If you haven’t heard of Power BI yet, it’s Microsoft’s cloud-based BI service and desktop app that allows you to take data and allows you to build interactive reports and dashboards with a variety of visualizations to aid in data discovery and data preparation. If you would like a more in-depth introduction to Microsoft Power BI go check out an article we wrote on it .

Due to the fact that not everyone will be working on a Windows machine, this blog article has been structured to use the Power BI online service to build the report. Unfortunately, as the time of writing this blog, the samples provided by Microsoft are only available online and cannot be accessed via the desktop app. However, if you are interested in test driving the desktop app you can head over to the Microsoft Store on your PC and download the latest copy of Power BI Desktop.

Importing Data 

Power BI supports most popular data sources. To view all the supported data sources, simply navigate to the “Home” ribbon tab and select “Get data” in the Power BI Desktop app. In the get data window you can scroll through all the various connectors and find the connector you would like to use.

For the simplicity of this blog, we are going to be importing sample data supplied from Microsoft. First, let’s navigate to https://app.powerbi.com and select “My workspace” (free) or a workspace of choice (requires Power BI Pro license). In the workspace, select “Create” in the top right-hand corner of the workspace and select dataset. Under the “Create new content” section select “Get” under files. Select samples and then select the “IT Spend Analysis Sample” and select connect.

Once connected, you will notice under the reports tab in your workspace that there is a new report created called “IT  Spend Analysis Sample.” Click on the report to launch it. Once you’ve launched the report, you should see a “Edit report” button in the top toolbar, click it.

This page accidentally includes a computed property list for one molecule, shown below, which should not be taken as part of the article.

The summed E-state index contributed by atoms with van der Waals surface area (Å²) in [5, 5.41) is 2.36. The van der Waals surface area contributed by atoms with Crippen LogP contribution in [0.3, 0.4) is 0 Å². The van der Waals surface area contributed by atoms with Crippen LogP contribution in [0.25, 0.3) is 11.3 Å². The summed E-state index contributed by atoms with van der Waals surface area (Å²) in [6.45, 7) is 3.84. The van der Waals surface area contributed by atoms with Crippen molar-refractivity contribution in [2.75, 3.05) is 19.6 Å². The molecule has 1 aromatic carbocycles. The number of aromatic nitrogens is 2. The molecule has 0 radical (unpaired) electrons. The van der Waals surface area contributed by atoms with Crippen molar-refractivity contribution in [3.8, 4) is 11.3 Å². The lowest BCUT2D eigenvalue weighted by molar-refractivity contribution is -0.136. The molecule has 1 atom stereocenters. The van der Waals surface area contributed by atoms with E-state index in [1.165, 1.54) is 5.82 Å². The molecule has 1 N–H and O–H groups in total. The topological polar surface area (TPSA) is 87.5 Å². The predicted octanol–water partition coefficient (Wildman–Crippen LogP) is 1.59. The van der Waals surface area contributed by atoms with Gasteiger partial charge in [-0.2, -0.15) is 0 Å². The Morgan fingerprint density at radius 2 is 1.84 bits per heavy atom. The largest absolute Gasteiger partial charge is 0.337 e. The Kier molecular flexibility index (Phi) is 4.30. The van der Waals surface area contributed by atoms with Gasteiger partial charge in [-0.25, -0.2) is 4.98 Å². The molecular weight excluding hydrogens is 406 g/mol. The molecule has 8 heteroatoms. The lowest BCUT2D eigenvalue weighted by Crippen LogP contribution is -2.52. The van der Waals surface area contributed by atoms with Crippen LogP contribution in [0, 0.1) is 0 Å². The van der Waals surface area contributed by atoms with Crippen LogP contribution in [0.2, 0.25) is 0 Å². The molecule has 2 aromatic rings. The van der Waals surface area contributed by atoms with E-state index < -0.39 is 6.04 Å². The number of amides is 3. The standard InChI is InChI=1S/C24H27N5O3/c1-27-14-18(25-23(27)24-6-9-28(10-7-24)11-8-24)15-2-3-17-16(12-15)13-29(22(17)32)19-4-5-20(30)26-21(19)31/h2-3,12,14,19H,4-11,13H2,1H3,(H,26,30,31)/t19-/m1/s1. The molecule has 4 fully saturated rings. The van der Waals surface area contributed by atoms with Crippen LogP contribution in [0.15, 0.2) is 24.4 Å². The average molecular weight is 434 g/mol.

If you’ve edited a Power BI report before, this should look relatively familiar to you. If this is your first time, there are a few key areas of the UI you should be introduced to. I’ve broken the major areas down and highlighted them in the screenshot below.

  • Report page: This is where you are going to add all your report visualizations

  • Filters pane: This is where you can drag and drop data fields that will allow you to filter visualizations, the current page, or all pages by data points in your field

  • Visualizations: This pane includes all the built-in visualizations in Power BI and custom visualization

  • Fields: This is where you can access your dataset tables and fields when adding the data to report visuals

Building your first page 

To begin, first click on the plus sign “+” in the report tabs area to create a new page. To rename your newly created page, simply double click on the page table and the page name will be highlighted, then you can enter the new name. For our case, lets call it “Country and Region Analysis.” To not overly complicate this blog, we will only be creating four distinct different visualizations using our sample dataset.

1. Stacked column chart 

In the visualizations pane, drag in the stacked column chart (hint: to find out the name of each visual, simply hover over each visual to see the tool tip) into the report. Once in the report, select the visual and notice how in the visualizations pane, the fields change for the selected visualization, as highlighted in the screenshot below.